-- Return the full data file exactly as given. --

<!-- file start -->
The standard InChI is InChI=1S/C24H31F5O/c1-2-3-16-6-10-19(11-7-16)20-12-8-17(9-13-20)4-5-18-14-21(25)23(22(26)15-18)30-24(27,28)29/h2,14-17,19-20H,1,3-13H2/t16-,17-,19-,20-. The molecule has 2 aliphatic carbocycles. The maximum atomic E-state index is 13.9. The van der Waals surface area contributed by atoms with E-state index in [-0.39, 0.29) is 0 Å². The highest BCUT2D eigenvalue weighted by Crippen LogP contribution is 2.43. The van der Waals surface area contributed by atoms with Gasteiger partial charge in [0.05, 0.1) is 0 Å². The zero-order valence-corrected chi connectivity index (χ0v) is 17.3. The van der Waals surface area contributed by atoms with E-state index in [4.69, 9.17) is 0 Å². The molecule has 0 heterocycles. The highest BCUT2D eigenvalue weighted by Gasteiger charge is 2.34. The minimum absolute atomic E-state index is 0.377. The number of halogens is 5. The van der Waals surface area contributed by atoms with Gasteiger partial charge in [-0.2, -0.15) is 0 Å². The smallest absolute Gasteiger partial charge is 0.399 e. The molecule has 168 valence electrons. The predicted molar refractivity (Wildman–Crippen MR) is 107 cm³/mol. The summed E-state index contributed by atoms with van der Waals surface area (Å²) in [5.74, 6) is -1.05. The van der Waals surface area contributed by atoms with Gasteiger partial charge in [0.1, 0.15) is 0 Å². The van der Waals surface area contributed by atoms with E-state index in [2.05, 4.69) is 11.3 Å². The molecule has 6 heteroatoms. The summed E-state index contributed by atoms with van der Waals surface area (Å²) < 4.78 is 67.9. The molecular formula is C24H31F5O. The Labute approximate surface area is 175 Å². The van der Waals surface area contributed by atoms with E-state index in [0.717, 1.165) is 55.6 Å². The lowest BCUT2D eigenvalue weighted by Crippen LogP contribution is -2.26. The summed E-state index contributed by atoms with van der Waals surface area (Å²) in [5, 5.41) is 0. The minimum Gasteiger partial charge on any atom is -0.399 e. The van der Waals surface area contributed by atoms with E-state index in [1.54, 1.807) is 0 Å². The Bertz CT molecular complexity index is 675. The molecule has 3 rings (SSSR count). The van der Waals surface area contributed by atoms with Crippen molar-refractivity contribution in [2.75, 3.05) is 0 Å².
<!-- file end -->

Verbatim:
The standard InChI is InChI=1S/C24H31F5O/c1-2-3-16-6-10-19(11-7-16)20-12-8-17(9-13-20)4-5-18-14-21(25)23(22(26)15-18)30-24(27,28)29/h2,14-17,19-20H,1,3-13H2/t16-,17-,19-,20-. The molecule has 2 aliphatic carbocycles. The maximum atomic E-state index is 13.9. The van der Waals surface area contributed by atoms with E-state index in [-0.39, 0.29) is 0 Å². The highest BCUT2D eigenvalue weighted by Crippen LogP contribution is 2.43. The van der Waals surface area contributed by atoms with Gasteiger partial charge in [0.05, 0.1) is 0 Å². The zero-order valence-corrected chi connectivity index (χ0v) is 17.3. The van der Waals surface area contributed by atoms with E-state index in [4.69, 9.17) is 0 Å². The molecule has 0 heterocycles. The highest BCUT2D eigenvalue weighted by Gasteiger charge is 2.34. The minimum absolute atomic E-state index is 0.377. The number of halogens is 5. The van der Waals surface area contributed by atoms with Gasteiger partial charge in [-0.2, -0.15) is 0 Å². The smallest absolute Gasteiger partial charge is 0.399 e. The molecule has 168 valence electrons. The predicted molar refractivity (Wildman–Crippen MR) is 107 cm³/mol. The summed E-state index contributed by atoms with van der Waals surface area (Å²) in [5.74, 6) is -1.05. The van der Waals surface area contributed by atoms with Gasteiger partial charge in [0.1, 0.15) is 0 Å². The van der Waals surface area contributed by atoms with E-state index in [2.05, 4.69) is 11.3 Å². The molecule has 6 heteroatoms. The summed E-state index contributed by atoms with van der Waals surface area (Å²) < 4.78 is 67.9. The molecular formula is C24H31F5O. The Labute approximate surface area is 175 Å². The van der Waals surface area contributed by atoms with E-state index in [0.717, 1.165) is 55.6 Å². The lowest BCUT2D eigenvalue weighted by Crippen LogP contribution is -2.26. The summed E-state index contributed by atoms with van der Waals surface area (Å²) in [5, 5.41) is 0. The minimum Gasteiger partial charge on any atom is -0.399 e. The van der Waals surface area contributed by atoms with E-state index in [1.54, 1.807) is 0 Å². The Bertz CT molecular complexity index is 675. The molecule has 3 rings (SSSR count). The van der Waals surface area contributed by atoms with Crippen molar-refractivity contribution in [2.75, 3.05) is 0 Å².